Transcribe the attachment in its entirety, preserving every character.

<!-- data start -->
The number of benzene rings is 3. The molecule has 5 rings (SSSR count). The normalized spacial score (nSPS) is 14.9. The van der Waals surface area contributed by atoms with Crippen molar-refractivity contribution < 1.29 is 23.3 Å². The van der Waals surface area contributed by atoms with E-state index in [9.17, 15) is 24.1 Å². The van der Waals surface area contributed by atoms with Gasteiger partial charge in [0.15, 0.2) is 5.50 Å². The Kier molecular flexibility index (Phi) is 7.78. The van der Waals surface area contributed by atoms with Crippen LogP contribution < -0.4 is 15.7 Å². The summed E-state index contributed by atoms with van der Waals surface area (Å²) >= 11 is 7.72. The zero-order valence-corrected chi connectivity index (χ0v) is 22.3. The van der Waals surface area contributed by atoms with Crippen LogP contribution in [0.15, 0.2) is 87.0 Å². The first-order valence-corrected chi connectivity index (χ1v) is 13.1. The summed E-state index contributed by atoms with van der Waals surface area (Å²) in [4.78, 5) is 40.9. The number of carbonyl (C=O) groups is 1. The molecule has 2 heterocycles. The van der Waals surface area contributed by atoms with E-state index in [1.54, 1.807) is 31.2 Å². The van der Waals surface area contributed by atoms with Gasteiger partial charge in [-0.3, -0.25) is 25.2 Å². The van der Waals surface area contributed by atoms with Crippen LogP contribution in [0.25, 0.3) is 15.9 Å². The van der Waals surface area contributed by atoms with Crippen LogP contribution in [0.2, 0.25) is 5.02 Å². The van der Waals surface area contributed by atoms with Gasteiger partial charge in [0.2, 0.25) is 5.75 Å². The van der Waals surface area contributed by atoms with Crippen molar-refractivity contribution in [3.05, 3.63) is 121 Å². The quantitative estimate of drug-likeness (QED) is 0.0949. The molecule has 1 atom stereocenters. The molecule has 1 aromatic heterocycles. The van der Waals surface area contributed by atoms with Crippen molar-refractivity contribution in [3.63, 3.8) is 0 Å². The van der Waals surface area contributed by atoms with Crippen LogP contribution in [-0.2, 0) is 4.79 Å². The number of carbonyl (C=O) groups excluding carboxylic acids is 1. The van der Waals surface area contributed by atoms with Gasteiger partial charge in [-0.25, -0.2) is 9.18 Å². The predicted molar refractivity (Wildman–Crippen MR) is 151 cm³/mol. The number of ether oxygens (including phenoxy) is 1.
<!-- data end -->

The number of benzene rings is 3. The molecule has 5 rings (SSSR count). The normalized spacial score (nSPS) is 14.9. The van der Waals surface area contributed by atoms with Crippen molar-refractivity contribution < 1.29 is 23.3 Å². The van der Waals surface area contributed by atoms with E-state index in [9.17, 15) is 24.1 Å². The van der Waals surface area contributed by atoms with Gasteiger partial charge in [0.15, 0.2) is 5.50 Å². The Kier molecular flexibility index (Phi) is 7.78. The van der Waals surface area contributed by atoms with Crippen LogP contribution < -0.4 is 15.7 Å². The summed E-state index contributed by atoms with van der Waals surface area (Å²) >= 11 is 7.72. The zero-order valence-corrected chi connectivity index (χ0v) is 22.3. The van der Waals surface area contributed by atoms with Crippen LogP contribution in [0.15, 0.2) is 87.0 Å². The first-order valence-corrected chi connectivity index (χ1v) is 13.1. The summed E-state index contributed by atoms with van der Waals surface area (Å²) in [4.78, 5) is 40.9. The number of carbonyl (C=O) groups is 1. The molecule has 2 heterocycles. The van der Waals surface area contributed by atoms with E-state index in [1.54, 1.807) is 31.2 Å². The van der Waals surface area contributed by atoms with Gasteiger partial charge in [-0.3, -0.25) is 25.2 Å². The van der Waals surface area contributed by atoms with Crippen LogP contribution in [0.25, 0.3) is 15.9 Å². The van der Waals surface area contributed by atoms with Crippen LogP contribution in [0.2, 0.25) is 5.02 Å². The van der Waals surface area contributed by atoms with Gasteiger partial charge in [0.2, 0.25) is 5.75 Å². The van der Waals surface area contributed by atoms with Crippen molar-refractivity contribution in [3.05, 3.63) is 121 Å². The quantitative estimate of drug-likeness (QED) is 0.0949. The molecule has 1 atom stereocenters. The molecule has 1 aromatic heterocycles. The van der Waals surface area contributed by atoms with Crippen molar-refractivity contribution in [3.63, 3.8) is 0 Å². The van der Waals surface area contributed by atoms with Crippen LogP contribution in [-0.2, 0) is 4.79 Å². The number of carbonyl (C=O) groups excluding carboxylic acids is 1. The van der Waals surface area contributed by atoms with Gasteiger partial charge in [-0.25, -0.2) is 9.18 Å². The predicted molar refractivity (Wildman–Crippen MR) is 151 cm³/mol. The number of ether oxygens (including phenoxy) is 1.